Much like the basic principles of modern medicine, a key part of digital marketing is having the skills and tools to accurately diagnose and treat an ailment, based on an informed analysis of the symptoms.
In today’s digital age of burgeoning automation, connectivity, and unparalleled access to data, decision makers are increasingly recognising the value of harnessing information already within their business, looking to their digital strategy to identify and cure all manner of business conditions as a result.
But, how many businesses are truly utilising the myriad of data segments available to them, and how many are still reliant upon the practice of bloodletting?
Considered one of medicine’s oldest and most enduring practices, bloodletting was for hundreds of years offered as the first line of treatment for curing everything from epilepsy to gout. It wasn’t until the 1800s that science-based treatments and technologies began to discredit the practice, and with hindsight we now know that not only was the treatment ineffective for the vast majority of cases, it often made them worse, sometimes even killing the patient.
At the time however, confronted with a dead client, doctors naturally assumed the patient was doomed anyway, so it’s important that we ensure our digital strategies aren’t working in the same way. In the search for intuitive, intelligent solutions to the challenges of online business, it makes sense that we should turn to ‘proven’ tactics that promise to simplify the problem and ensure a comprehensive answer.
In the process however, what we don’t expect is to run the risk of a digital strategy that at best could have no impact, and at worst result in a burn rate that skyrockets. And yet, we do.
Why? Because much like bloodletting, there is no single action or insight that can be relied upon to improve a business’s overall online performance; but rather a plethora of smaller actions and insights that must be sought in order to address each individual challenge, one symptom at a time.
If looking at the conversion rate of a business as an aggregated number, it will move slowly, almost independently of whatever you try to do about it. But if a conversion rate is traced back to what is attributing to it, for better or worse, streams of traffic and users can be isolated and treated independently, as a unique patient. Only then can you confidently go back to your overall progress to see how far you have moved the needle.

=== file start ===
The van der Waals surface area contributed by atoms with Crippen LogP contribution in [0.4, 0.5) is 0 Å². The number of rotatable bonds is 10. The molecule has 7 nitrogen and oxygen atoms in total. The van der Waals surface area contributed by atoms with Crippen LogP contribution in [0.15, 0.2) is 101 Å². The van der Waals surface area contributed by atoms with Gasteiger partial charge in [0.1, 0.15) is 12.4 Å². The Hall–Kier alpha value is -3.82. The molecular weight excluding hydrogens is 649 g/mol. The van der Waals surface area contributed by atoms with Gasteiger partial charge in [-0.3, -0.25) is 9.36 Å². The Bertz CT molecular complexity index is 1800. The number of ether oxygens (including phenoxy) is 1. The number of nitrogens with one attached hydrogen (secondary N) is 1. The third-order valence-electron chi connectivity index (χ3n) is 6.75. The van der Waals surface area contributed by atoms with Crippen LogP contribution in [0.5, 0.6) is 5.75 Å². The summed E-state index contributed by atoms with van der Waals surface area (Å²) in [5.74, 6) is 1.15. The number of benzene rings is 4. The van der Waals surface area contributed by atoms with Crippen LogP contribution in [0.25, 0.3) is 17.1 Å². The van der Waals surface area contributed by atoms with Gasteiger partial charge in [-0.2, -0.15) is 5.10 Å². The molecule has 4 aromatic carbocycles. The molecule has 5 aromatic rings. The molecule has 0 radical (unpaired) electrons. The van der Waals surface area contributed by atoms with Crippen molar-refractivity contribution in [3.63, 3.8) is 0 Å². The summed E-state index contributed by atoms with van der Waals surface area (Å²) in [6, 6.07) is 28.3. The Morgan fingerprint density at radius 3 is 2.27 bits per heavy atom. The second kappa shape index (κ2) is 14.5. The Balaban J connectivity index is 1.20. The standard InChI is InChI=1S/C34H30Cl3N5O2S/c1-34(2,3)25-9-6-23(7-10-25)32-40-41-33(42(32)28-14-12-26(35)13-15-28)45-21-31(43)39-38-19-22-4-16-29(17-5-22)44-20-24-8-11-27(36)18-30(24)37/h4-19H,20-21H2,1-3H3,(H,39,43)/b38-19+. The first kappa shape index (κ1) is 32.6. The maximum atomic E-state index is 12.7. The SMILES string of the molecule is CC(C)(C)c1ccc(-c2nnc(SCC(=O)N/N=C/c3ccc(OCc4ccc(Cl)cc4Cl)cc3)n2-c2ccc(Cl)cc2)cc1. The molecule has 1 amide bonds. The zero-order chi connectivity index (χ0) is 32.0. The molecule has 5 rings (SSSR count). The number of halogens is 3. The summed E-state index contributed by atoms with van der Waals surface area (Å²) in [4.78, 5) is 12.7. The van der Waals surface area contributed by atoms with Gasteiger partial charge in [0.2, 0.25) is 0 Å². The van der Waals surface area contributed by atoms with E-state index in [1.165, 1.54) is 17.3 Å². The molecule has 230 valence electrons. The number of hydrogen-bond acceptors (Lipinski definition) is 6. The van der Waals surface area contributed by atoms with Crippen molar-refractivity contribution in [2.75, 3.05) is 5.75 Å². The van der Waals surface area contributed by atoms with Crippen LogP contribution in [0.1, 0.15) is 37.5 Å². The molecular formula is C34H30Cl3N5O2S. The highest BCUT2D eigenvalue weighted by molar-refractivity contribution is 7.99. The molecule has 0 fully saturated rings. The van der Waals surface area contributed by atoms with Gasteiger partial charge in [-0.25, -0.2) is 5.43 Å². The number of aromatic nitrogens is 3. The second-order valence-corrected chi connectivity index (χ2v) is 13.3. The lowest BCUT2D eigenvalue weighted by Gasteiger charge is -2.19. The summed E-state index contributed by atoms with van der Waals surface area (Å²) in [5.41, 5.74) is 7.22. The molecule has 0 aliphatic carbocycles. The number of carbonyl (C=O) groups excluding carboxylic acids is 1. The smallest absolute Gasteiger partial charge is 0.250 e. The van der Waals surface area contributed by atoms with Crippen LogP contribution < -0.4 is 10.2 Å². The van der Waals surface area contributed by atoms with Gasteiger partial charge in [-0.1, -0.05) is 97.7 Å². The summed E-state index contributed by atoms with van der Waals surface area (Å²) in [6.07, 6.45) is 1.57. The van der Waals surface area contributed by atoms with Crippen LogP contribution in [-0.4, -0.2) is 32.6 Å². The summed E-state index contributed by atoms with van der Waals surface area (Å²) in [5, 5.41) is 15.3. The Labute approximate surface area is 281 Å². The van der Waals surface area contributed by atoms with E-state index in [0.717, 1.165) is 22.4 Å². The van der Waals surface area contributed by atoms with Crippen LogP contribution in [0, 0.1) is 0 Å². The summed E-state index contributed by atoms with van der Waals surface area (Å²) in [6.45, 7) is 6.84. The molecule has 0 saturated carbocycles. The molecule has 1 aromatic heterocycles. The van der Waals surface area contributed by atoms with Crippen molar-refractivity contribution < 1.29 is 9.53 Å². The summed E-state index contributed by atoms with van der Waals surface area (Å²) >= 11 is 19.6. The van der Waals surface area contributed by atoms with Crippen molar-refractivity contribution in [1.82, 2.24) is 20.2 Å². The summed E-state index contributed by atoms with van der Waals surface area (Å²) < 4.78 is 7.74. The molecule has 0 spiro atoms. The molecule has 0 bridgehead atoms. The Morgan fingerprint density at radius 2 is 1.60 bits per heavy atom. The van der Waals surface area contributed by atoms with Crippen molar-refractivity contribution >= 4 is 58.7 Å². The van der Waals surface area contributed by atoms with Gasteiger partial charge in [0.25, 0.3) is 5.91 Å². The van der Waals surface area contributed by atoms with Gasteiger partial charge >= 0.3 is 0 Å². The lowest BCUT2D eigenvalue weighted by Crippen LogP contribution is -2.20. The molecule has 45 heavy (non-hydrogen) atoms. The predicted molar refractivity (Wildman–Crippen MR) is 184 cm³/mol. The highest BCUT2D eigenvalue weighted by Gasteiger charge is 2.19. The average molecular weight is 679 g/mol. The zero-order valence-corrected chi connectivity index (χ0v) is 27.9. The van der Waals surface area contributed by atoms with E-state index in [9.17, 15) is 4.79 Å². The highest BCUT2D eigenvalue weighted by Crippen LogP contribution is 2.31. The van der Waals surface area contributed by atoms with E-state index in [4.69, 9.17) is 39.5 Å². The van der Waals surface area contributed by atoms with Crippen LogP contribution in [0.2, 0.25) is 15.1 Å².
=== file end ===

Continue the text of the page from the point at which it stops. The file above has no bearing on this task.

To do this, you must segment your data and look for things that stand out. The top-level reports in Google Analytics for example, aren’t enough; the best insight is hidden much deeper.
The problem traditionally with digging further into the data is that it’s complicated, time consuming, and therefore costly. A dedicated web analyst can expect to spend hours – even days – looking for something insightful, and as a consequence the resulting projects are often even bigger, making it almost impossible to identify or take action on the things that actually matter.
An even more costly business intelligence solution or platform however, isn’t the only alternative to achieving useful insight from data segments fast. Google Analytics is free, it’s intuitive, and for many within its user base of approximately 30 million people, its potential remains largely untapped.
Rather than bloodletting the online business however, drawing the data to the surface, automated solutions are an endoscopy into its web analytics, providing a detailed segment analysis and highlighting key areas of concern, freeing up resource to spend more time implementing the cure.
There is no magic bullet to remedy an online business all at once, but there are technologies that can enable quick and simple diagnosis and treatment of each area that isn’t performing at its optimum.
Automated solutions have been pegged as the future of industry, manufacturing, even medicine, and digital strategists also stand to benefit from complementary automated tools that can unlock business insight – providing SMES with added flexibility and access to valuable data, and web analysts the freedom to reallocate their time from finding the data to finding the solution.